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The Northcote Brickworks grew from small beginnings to become one of the largest brickworks in Melbourne and one of the main reasons Northcote had grown to become 'a workingman's suburb' by 1889.
The fortunes of the brickworks followed the fortunes of the colony, most notably during the 1880s property boom. By February 1888 the brickworks had expanded to four kilns, but even this was not enough to supply the fortnight's orders for two and a half million bricks (up by one million bricks from a fortnight's orders in August 1887).
It was in the context of this boom that "the excited directors ordered a fifth kiln and new machinery. They bought land to run a railway siding along the north side of Langwill's Parade across High Street, curving south-west to meet the main line, and had the siding ready before the main line opened [October 1889?(ed)]" (Lemon, Andrew (1983), The Northcote Side of the River, p.106).
It is my understanding that horses rather than steam pulled the wagons between the main line and the brickworks.
Here is a link to the google satellite image of the line you can use to locate the photos:
Descriptions are below the photographs.
This structure at the corner of Herbert and Bent Streets Northcote is set on a diagonal to the sides of the block so the railway can cut the corner behind it. Looking east from Herbert St.
Looking north east from Herbert St showing the railway path behind the structure sitting diagonally on the corner of Bent St.
Looking north-east from Bent St. The retaining wall marks the path of the railway line.
Looking south-west along trackbed (towards Northcote station) in laneway between Bent St and Beavers Rd.
Looking north-east down the line in laneway between Bent St and Beavers Rd.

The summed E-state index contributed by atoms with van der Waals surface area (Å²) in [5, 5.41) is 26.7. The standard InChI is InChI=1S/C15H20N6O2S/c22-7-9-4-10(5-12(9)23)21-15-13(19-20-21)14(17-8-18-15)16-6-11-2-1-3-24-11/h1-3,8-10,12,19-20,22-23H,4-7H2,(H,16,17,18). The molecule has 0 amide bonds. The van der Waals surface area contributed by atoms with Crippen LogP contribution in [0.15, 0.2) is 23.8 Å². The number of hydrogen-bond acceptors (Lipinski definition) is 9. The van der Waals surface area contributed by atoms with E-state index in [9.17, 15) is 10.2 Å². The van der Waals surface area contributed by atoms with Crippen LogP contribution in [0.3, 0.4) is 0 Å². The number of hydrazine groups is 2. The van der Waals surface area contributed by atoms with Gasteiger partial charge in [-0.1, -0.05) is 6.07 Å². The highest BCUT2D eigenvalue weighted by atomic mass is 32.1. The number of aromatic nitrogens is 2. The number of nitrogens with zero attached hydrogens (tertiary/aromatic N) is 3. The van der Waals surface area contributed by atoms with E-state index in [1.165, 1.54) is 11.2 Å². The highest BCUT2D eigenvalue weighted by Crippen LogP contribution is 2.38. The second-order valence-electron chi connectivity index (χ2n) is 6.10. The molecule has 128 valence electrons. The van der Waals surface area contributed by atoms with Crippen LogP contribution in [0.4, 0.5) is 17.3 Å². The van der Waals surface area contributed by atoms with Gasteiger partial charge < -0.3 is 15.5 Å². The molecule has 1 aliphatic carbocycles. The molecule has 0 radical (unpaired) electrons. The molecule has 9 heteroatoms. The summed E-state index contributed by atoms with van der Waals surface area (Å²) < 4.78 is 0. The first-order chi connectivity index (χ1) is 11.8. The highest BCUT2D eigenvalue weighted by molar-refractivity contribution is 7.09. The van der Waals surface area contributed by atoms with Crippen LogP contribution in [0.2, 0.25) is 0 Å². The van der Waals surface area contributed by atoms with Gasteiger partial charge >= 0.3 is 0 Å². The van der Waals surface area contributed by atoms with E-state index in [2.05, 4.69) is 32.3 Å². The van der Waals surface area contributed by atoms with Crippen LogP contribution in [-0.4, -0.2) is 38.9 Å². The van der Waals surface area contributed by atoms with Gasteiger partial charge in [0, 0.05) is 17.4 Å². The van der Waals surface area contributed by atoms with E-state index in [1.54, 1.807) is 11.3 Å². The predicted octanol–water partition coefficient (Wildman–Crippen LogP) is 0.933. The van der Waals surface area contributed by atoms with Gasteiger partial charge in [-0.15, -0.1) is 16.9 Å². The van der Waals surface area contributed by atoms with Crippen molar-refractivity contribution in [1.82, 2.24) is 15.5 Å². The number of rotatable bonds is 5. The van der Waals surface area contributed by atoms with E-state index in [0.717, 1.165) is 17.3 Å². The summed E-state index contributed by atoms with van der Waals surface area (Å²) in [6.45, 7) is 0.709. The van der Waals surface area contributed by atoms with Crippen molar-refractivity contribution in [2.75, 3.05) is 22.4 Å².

Looking west from High Street up the line which curves behind the structure on Beavers Road.
Looking WSW close up of the old railway alignment running behind the structure at 9 Beavers Road.
Looking West (up) along Langwells Pde from the MacFarlane St corner. This angle carpark on the north side of Langwells Pde is on the old railway line as it followed the side of the road between High Street and the Brickworks (orange paintwork of 9 Beavers Rd on the other side of High Street can be seen in the middle-left of the picture).
Looking West (up) from Hunter St. The line came through here beside Langwells Pde. Not sure of the history of this car park. It is much bigger than the angle parking further up Langwells Pde. Most likely the brickworks owned the same amount of land as along the rest of Langwells Pde, and the land on the other side of the railway away from Langwells Pde (along the fence in the right of the picture) would have been a laneway for access to the rear of Hunter St and MacFarlane St.
Looking East from Hunter Street. This follows the direction of the line into the Brickworks complex. The line would have been just to the right of this lane and the lane used for sewage collection and access to the rear of Hunter Street.
End of line reminders.
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